There are four boys in my life; none truly boys at all. I don't think of them this way, especially now that they are all grown men with tremendous hea...
After spending a hundred and seventy days and seventy-one million miles in orbit on the International Space Station, Astronaut Ron Garan had a transformative experience.
If this little device can bring a sky full of stars into my 8 foot by 3 foot bunk on simulated Mars, maybe the right sort of technology can allow the right sort of human to be at ease with few or no true windows to our future worlds.
Coincidences, coincidences, coincidences. It's all coming together on Sunday for THE astronomical event of the year.
Let's get this over with once and for all: We are going to Mars. The only questions are: When? Who? How? Which way? And, of course, why?
Do you have the right to room on a plane? If you answered "no," you're probably with the majority of American travelers. After all, airlines are private companies, and you always have the option of paying more for an upgraded seat, don't you?
In the observable universe, galaxies (the gravitational grouping of stars, dust, gas and dark matter) come in three main flavors: spirals, ellipticals and irregulars. Yet each flavor has its own distinguishing characteristic.
As I look at it there in the bowl, I find myself thinking for the first time that lettuce is kind of amazing. First, it's actually pretty cool-looking. Second, this substance, which is more than 95 percent water and has almost no calories, is somehow delicious.
I find myself living at a very particular point in the almost 4 billion years of the evolution of life on this planet. I feel extraordinarily lucky to be alive right now, when for the very first time, we are able to investigate terrestrial life on scales smaller than the size of atoms, as well as look to the skies for evidence of extra-terrestrial life many hundreds of light years beyond Earth.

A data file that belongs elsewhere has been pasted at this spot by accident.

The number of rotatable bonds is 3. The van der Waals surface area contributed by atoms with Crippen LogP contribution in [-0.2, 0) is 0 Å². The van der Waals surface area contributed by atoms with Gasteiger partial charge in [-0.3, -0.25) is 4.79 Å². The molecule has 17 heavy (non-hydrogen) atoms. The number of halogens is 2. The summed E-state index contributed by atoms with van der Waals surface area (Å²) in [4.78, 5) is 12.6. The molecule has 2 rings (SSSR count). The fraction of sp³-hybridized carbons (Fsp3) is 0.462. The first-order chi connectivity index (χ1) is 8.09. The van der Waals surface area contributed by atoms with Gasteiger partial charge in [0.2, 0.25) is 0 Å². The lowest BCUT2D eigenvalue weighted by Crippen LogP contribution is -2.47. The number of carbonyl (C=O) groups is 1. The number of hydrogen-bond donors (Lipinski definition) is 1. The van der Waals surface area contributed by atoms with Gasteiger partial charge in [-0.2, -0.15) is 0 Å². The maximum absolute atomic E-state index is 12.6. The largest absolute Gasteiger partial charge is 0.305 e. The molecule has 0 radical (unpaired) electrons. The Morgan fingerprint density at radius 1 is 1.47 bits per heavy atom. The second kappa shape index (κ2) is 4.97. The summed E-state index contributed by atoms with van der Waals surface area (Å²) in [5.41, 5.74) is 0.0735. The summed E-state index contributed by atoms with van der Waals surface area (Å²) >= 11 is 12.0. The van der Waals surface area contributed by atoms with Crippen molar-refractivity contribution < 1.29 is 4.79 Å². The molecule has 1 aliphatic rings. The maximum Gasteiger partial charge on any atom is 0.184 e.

You know those moments where you can almost hear god laughing? This is one of them.
I was an atheist who died and discovered I was wrong. A "straight-A" kid willing to worship only the preachings of scientific method, finding all religion and spiritual mumbo jumbo to be a crock o' shit. That is, until I stopped breathing.
What do you say during your last few minutes "on Earth"? Things will break. We will not. How I know that I just can't say. I think it's because we prefer to laugh more than we like just about anything else. Even science. Even being astronauts for a year during NASA's longest planned Mars simulation.
The extraterrestrials are just plain done with us. The Cold War has ended, and so has their fascination with our nuclear missile silos. So maybe they've just declared "mission accomplished," and gone away. That would be analogous to Charles Darwin's visit to the Galapagos Islands -- after he probed, bottled and cataloged some of the natives, he weighed anchor and withdrew. But here's another possibility.
These days we talk about human missions to Mars as if a new type of space race has begun, one clearly distanced from the original by a good 40 or more years, a race we believe we won, because we sent astronauts to the moon. What if the original race never ended?
The F-35 joint strike fighter, the United States' most expensive warplane to date, was supposed to cost $1.5 trillion over 50 years. The current contract is seven years behind schedule and $163 billion over budget. Here are four other things the US could have bought with the waste from the program.
When the first trailer for Ridley Scott's big screen adaptation of Andy Weir's Sci-Fi novel The Martian was released, the response was so overwhelmingly positive that 20th Century Fox opted to move its release date forward in order to avoid big screen rivals such as James Bond, The Hunger Games, and Star Wars